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SmiNet, the country’s infectious diseases database which is also used to store electronic reports with statistics on COVID-19 infections, was shut down in order to investigate the hacking attempts.

The Swedish Public Health Agency has discovered that there have been several attempted intrusions into the SmiNet database. The database has therefore been closed down temporarily.

Work is underway to investigate as quickly as possible whether anyone may have accessed sensitive personal data from the database, as well as sort out and rectify any deficiencies.

Source

Because of the attack, the Swedish Public Health Agency was not able to report complete COVID-19 stats since the database shut down, and while the investigation is ongoing, no additional updates will be issued as well.

Translated the tweet will read:

Even if so far no evidence of unauthorized parties accessing sensitive information was found, the investigation will last at least a few more days until the reporting process will be restarted.

The SmiNet database, which stores electronic reports of infectious diseases, including covid-19, was previously closed for security reasons after several intrusion attempts. After adjustments to further increase security, the database has been running again since the evening of 28 May.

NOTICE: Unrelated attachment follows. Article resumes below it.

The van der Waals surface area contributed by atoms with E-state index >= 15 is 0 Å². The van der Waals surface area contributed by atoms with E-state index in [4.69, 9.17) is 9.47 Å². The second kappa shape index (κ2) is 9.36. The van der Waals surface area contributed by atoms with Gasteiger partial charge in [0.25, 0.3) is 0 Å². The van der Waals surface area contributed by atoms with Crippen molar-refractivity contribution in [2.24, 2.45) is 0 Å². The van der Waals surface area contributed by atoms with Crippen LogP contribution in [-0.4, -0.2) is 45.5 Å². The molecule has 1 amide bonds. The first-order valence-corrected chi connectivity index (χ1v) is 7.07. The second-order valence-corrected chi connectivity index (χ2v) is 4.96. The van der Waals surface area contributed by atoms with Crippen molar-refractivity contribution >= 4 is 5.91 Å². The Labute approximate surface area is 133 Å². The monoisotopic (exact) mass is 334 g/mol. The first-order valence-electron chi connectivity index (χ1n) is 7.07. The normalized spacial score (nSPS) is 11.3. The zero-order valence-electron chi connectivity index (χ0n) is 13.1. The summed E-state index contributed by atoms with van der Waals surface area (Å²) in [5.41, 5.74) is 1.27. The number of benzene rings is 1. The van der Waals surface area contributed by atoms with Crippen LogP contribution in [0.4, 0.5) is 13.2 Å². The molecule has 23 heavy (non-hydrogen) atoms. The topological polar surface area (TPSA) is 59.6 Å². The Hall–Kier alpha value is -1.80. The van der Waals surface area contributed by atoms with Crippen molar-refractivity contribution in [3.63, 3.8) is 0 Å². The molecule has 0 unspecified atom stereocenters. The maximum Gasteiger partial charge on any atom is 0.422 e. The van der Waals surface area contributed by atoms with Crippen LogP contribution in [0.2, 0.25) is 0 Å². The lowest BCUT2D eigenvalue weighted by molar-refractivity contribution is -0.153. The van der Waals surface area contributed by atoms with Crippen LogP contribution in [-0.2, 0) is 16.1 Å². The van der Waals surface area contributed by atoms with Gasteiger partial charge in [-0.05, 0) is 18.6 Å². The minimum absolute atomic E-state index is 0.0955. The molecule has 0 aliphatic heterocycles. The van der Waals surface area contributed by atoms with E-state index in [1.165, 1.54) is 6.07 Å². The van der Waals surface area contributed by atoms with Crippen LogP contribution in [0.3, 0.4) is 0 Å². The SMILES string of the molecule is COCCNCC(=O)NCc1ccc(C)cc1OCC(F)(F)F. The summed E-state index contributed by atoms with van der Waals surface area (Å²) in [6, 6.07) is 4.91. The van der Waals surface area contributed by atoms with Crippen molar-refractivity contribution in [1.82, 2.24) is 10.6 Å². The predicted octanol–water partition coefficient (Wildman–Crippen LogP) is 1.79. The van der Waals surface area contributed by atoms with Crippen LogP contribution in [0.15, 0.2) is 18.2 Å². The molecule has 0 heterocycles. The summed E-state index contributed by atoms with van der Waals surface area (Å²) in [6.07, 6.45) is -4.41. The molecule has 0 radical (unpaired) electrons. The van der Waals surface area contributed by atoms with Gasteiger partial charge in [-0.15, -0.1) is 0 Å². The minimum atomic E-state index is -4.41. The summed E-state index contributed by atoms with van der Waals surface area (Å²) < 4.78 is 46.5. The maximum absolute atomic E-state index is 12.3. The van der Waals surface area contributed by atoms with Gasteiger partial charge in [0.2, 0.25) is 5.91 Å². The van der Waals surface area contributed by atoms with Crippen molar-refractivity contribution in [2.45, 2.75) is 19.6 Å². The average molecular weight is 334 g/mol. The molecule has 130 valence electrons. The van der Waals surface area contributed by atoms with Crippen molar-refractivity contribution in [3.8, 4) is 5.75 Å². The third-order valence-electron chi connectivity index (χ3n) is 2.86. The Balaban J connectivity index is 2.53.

More time is needed to ensure that the statistics are complete so that a reliable assessment of the epidemiological situation can be made. Therefore, the next update of the statistics on cases of covid-19 will be on Thursday, June 3. Data from care providers and laboratories are then estimated to have been reported and analyzed.

The investigation into unauthorized access to sensitive information is still ongoing.

The incident has been reported to the Police and to the Privacy Protection Authority.

Source

This is not the first event of this kind, as two years ago the 1177 Swedish Healthcare Guide service for health care information was affected by a data breach after the company in charge of managing its storage server exposed it to public access on the internet.

Back then the losses were great, as millions of healthcare call recordings dating back to 2013 were stored on the misconfigured server, exposing callers’ personal information shared for roughly 170,000 hours left on view.

In the past two years, European healthcare has been under attack, with the Irish Department of Health (DoH) and the publicly funded healthcare system HSE (Health Service Executive) were breached by Conti ransomware operators.

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